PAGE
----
Republicans of every stripe continue to spout utterly incoherent gobbledygook on the subject of George “Tax Cuts” Bush‘s tax cuts, the budget deficit and the national debt.
Carly Fiorina — who used to be CEO of HP, was fired for incompetence, and decided that she was now qualified to be a Republican candidate for the Senate — echoed the hapless Jon Kyl‘s assertion that “you should never have to offset” the cost of a tax cut, but with a twist all her own:
Let me propose something that may seem crazy to you: you don’t need to pay for tax cuts. They pay for themselves, if they are targeted, because they create jobs….
Yes, that should indeed seem crazy to you. Because it is.
One, even Bush’s own economists baldly declared that tax cuts don’t pay for themselves:
For example, in the recent past we have several times drawn attention to how the President’s own economists have roundly dismissed presidential claims and made it clear that tax cuts can never be expected to even come close to paying for themselves. Without mincing words, people like Douglas Holtz-Eakin (chief economist for Bush’s Council of Economic Advisers in 2001 and 2002) and former Treasury Secretary John Snow and Gregory Mankiw (head of Bush’s Council of Economic Advisers from 2003 to 2005) have made it clear that no one in her right mind who knows the first thing about economics should expect this, or will be caught dead saying it.
Two, didn’t we just live through the mother of all targeted tax cuts (targeted, of course, means tax cuts for the very very rich) in the time of Bush? Don’t we have an actual track record of how many jobs were created by Bush’s humongous tax cuts?
On July 31, 2008, the House Committee on the Budget reported (pdf):
To date, this Administration has created just 58,000 new jobs per month on average compared with 237,000 per month under President Clinton.
Man, those tax cuts really sent job creation through the roof, didn’t they? And it must be because of how the tax cuts paid for themselves (by creating that explosion of new jobs) that the national debt jumped by almost $5 trillion in the time of Bush.
So that, obviously, is where Carly Fiorina is coming from when she tells us that if we extend the Bush tax cuts, they will pay for themselves by creating jobs.
Still, Fiorina can probably be forgiven for spouting the nonsense she spouted, because she is so obviously delusional. (In delicious obliviousness, Fiorina went on, in the same interview, to say that the Senate “doesn’t have enough people who understand how the economy works”.)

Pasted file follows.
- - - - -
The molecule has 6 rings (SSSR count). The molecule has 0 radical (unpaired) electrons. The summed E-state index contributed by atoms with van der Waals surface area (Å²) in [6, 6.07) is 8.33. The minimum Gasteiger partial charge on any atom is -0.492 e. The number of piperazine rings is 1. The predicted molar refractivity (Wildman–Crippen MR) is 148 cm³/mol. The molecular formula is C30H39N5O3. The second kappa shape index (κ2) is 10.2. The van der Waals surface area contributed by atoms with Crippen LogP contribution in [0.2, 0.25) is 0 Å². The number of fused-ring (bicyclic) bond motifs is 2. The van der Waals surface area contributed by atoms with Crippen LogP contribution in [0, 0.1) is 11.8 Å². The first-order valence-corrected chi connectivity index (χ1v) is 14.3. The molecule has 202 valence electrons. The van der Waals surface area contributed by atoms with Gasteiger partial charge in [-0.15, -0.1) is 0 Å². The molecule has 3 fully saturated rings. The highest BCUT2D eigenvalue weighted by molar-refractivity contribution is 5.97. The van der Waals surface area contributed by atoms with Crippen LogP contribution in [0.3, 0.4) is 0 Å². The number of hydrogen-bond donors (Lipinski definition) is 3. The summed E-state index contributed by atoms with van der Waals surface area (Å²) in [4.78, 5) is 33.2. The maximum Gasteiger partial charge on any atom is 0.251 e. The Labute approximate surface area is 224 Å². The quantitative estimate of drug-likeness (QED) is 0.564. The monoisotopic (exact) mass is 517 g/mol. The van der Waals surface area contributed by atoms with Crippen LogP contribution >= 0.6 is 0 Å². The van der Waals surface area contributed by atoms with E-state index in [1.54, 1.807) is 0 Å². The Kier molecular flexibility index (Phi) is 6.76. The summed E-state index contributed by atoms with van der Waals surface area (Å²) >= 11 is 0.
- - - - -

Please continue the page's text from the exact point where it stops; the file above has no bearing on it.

Tom Coburn, on the other hand, understands perfectly well that tax cuts increase the deficit, and therefore need to be paid for. Here’s a perfectly clear statement of that recognition:
…if we wanted to do new tax cuts, I think we ought to cut spending to pay for them…
But somehow, that doesn’t seem to apply when it’s a matter of extending the Bush tax cuts:
“If we extend the president’s tax cuts — if we wanted to do new tax cuts, I think we ought to cut spending to pay for them,” said Sen. Tom Coburn (R-OK), one of the most conservative members of the GOP. “But the tax cuts that we have today?” The answer to that rhetorical question, presumably, is no.
So now the notion of good deficits and bad deficits can be supplemented by the notion of good tax cuts (which don’t need to be paid for, because they create good deficits) and bad tax cuts (those not originally proposed by a Republican president, which ought to be paid for, because they create bad deficits).
In addition to Fiorina and Coburn, various other Congressional Republicans have been happy to exhibit varying levels of delusionality and mendacity.
Mitch McConnell, as befitting a Republican leader, did it in spades:
…there’s no evidence whatsoever that the Bush tax cuts actually diminished revenue. They increased revenue, because of the vibrancy of these tax cuts in the economy. So I think what Senator Kyl was expressing was the view of virtually every Republican on that subject.”
Yes, Mitch, certainly. No evidence whatsoever. If you ignore all those trillions added to the deficit, that is. (Unless McConnell believes that the Bush tax cuts increased revenue, it’s just that they somehow had an even more vibrant effect on spending.)
The “GOP’s top budget guy”, Judd Gregg, walked away with the prize for sheer incomprehensibility:
He said Kyl’s prescription — offset spending with tax increases or program cuts, but treat tax cuts differently — is exactly right. “It makes a lot of sense, because, you know, when you’re raising taxes you’re taking money out of peoples’ (sic) pockets,” said Gregg when asked by TPMDC. “When you’re spending money, you’re spending money that is — it’s not the same thing because it’s growing the government. So I tend to think that tax cuts should not have to be offset.”
If I may venture to try and finish his uncompleted thoughts, filling in some of the blanks to achieve coherence and comprehensibility:
“When you’re raising taxes, you’re taking money out of people’s pockets. When you’re raising taxes and spending money, you’re spending money that is taken from people’s pockets. That’s what robber barons do. The best of all possible worlds is when you’re spending money but cutting taxes. That’s spending money without taking it from people’s pockets. Nobody gets hurt, nobody gets angry. So I tend to think that tax cuts should not have to be offset.”